(Click here for Part I or Part II)

Recall the puzzle:

Step 1: Choose a starting number.

Step 2: Square the number.

Step 3: Sum up the digits of that number.

Step 4: Repeat steps 2 and 3 until you understand what’s going on.

and recall that we had three discovered loops, which we called the 1 loop, the 9 loop, and the 13-16 loop. The question was: are these the only loops?

Today, the solution to the puzzle.

First thing: what we don’t want to do here is check every number; that would take, literally, till the end of time. So our first priority in this case is to limit the amount of work we need to do. There’s a nice way to do this, it turns out, and it hinges on noticing that for most large numbers, taking a digit sum reduces the size of a number much faster than squaring a number increases its size.

A thought experiment: if you have a 50 digit number, what’s the largest it could be after you square it and then take it’s digit sum? In the worst case, all fifty digits would be 9s, which means it’s one less than a one followed by fifty zeroes (or 10^50). Squaring that latter number is easy: it’s just a one followed by 100 zeroes (10^100). So our number must be less than that, which means it has at most 100 digits (and in general, squaring a number roughly doubles the number of digits it contains).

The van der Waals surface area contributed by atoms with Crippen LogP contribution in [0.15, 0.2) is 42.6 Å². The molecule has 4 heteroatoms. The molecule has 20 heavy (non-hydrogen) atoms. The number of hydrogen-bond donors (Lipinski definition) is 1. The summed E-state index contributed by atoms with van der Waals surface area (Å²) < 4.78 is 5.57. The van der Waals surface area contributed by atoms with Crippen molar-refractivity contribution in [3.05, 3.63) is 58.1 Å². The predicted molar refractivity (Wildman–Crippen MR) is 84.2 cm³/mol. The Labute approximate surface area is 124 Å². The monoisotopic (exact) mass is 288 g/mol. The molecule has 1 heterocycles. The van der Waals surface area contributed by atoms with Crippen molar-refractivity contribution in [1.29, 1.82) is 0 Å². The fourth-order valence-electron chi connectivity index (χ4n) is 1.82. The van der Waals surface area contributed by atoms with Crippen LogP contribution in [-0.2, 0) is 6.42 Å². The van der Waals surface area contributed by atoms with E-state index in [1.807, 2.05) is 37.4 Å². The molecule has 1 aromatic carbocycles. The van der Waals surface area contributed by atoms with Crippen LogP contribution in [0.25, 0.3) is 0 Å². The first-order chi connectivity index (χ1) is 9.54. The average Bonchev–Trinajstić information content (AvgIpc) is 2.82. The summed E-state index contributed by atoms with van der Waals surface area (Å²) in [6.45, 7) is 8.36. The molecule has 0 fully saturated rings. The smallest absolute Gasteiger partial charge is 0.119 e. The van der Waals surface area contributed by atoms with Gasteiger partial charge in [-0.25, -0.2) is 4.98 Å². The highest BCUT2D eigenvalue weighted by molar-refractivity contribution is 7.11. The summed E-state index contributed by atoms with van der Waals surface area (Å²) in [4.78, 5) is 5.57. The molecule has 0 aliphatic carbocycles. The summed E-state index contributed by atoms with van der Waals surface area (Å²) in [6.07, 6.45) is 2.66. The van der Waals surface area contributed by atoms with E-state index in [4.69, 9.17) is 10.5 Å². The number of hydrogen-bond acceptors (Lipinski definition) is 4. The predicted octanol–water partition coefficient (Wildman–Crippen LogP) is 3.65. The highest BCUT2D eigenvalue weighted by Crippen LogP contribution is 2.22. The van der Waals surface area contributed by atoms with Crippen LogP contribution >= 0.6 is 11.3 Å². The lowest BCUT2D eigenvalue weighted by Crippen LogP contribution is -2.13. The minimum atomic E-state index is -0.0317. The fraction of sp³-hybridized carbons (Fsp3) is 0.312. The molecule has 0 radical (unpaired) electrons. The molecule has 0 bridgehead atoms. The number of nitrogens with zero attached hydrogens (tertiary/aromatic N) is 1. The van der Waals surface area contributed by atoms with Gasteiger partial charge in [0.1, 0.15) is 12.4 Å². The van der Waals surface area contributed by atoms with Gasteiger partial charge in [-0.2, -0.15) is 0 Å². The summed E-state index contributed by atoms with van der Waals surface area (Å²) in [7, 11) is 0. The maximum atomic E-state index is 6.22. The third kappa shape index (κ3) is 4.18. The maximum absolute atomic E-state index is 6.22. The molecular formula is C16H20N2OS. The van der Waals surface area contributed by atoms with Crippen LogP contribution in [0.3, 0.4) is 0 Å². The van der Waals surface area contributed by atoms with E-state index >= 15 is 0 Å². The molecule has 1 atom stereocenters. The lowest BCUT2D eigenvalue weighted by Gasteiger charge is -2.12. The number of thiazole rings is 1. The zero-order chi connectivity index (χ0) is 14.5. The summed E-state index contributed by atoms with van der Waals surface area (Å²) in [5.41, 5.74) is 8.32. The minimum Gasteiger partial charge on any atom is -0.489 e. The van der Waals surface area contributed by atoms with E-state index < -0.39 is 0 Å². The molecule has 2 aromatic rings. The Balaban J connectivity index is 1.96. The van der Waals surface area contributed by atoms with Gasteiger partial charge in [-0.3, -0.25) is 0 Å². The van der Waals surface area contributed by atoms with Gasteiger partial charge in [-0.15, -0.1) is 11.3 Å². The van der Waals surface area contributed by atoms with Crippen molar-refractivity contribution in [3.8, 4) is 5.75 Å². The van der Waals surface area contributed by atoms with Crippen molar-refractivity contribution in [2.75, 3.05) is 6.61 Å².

Now let’s take the digit sum. The greatest digit sum a hundred digit number could have is 9+9+…+9 one hundred times, or 900. Meaning if we start with a 50 digit number, we’ll be down to a three digit number in no time. From three digit number, we square to six digit number, and then take the digit sum to at most 54. If you follow this logic, you can see that no matter how large a number you start with, you’ll end up below 60 (or below 30 or so, if you want to continue) at some point, so all you need to do is check the first 60 (or 30 or so) numbers and see if they end up in one of those loops. I’ll leave the details to you, but I’ve checked, and there are indeed only three loops that numbers less than 60 end up in, so hence only three possible loops.